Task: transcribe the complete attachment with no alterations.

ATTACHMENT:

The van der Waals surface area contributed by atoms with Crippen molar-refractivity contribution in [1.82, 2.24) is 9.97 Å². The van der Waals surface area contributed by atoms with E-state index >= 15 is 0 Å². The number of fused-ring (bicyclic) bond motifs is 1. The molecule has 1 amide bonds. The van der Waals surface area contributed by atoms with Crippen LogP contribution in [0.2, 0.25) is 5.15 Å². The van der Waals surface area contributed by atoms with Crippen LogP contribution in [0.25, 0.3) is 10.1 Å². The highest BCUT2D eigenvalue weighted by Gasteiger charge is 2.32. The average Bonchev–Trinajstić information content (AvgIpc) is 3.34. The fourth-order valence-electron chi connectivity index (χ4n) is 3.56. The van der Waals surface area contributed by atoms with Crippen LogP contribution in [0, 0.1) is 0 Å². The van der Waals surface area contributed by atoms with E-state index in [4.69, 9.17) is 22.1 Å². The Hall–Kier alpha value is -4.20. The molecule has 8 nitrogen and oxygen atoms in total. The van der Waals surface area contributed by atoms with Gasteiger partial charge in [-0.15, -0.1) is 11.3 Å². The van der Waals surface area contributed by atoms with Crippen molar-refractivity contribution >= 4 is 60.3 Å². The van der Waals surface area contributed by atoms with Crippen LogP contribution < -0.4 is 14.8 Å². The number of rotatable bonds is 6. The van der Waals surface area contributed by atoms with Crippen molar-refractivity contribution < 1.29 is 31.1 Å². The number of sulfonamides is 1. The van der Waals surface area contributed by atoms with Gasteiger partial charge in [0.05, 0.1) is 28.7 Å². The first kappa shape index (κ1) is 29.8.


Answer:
The van der Waals surface area contributed by atoms with Crippen molar-refractivity contribution in [1.82, 2.24) is 9.97 Å². The van der Waals surface area contributed by atoms with E-state index >= 15 is 0 Å². The number of fused-ring (bicyclic) bond motifs is 1. The molecule has 1 amide bonds. The van der Waals surface area contributed by atoms with Crippen LogP contribution in [0.2, 0.25) is 5.15 Å². The van der Waals surface area contributed by atoms with Crippen LogP contribution in [0.25, 0.3) is 10.1 Å². The highest BCUT2D eigenvalue weighted by Gasteiger charge is 2.32. The average Bonchev–Trinajstić information content (AvgIpc) is 3.34. The fourth-order valence-electron chi connectivity index (χ4n) is 3.56. The van der Waals surface area contributed by atoms with Crippen LogP contribution in [0, 0.1) is 0 Å². The van der Waals surface area contributed by atoms with E-state index in [4.69, 9.17) is 22.1 Å². The Hall–Kier alpha value is -4.20. The molecule has 8 nitrogen and oxygen atoms in total. The van der Waals surface area contributed by atoms with Gasteiger partial charge in [-0.15, -0.1) is 11.3 Å². The van der Waals surface area contributed by atoms with Crippen molar-refractivity contribution >= 4 is 60.3 Å². The van der Waals surface area contributed by atoms with Crippen LogP contribution < -0.4 is 14.8 Å². The number of rotatable bonds is 6. The van der Waals surface area contributed by atoms with Crippen molar-refractivity contribution < 1.29 is 31.1 Å². The number of sulfonamides is 1. The van der Waals surface area contributed by atoms with Gasteiger partial charge in [0.05, 0.1) is 28.7 Å². The first kappa shape index (κ1) is 29.8.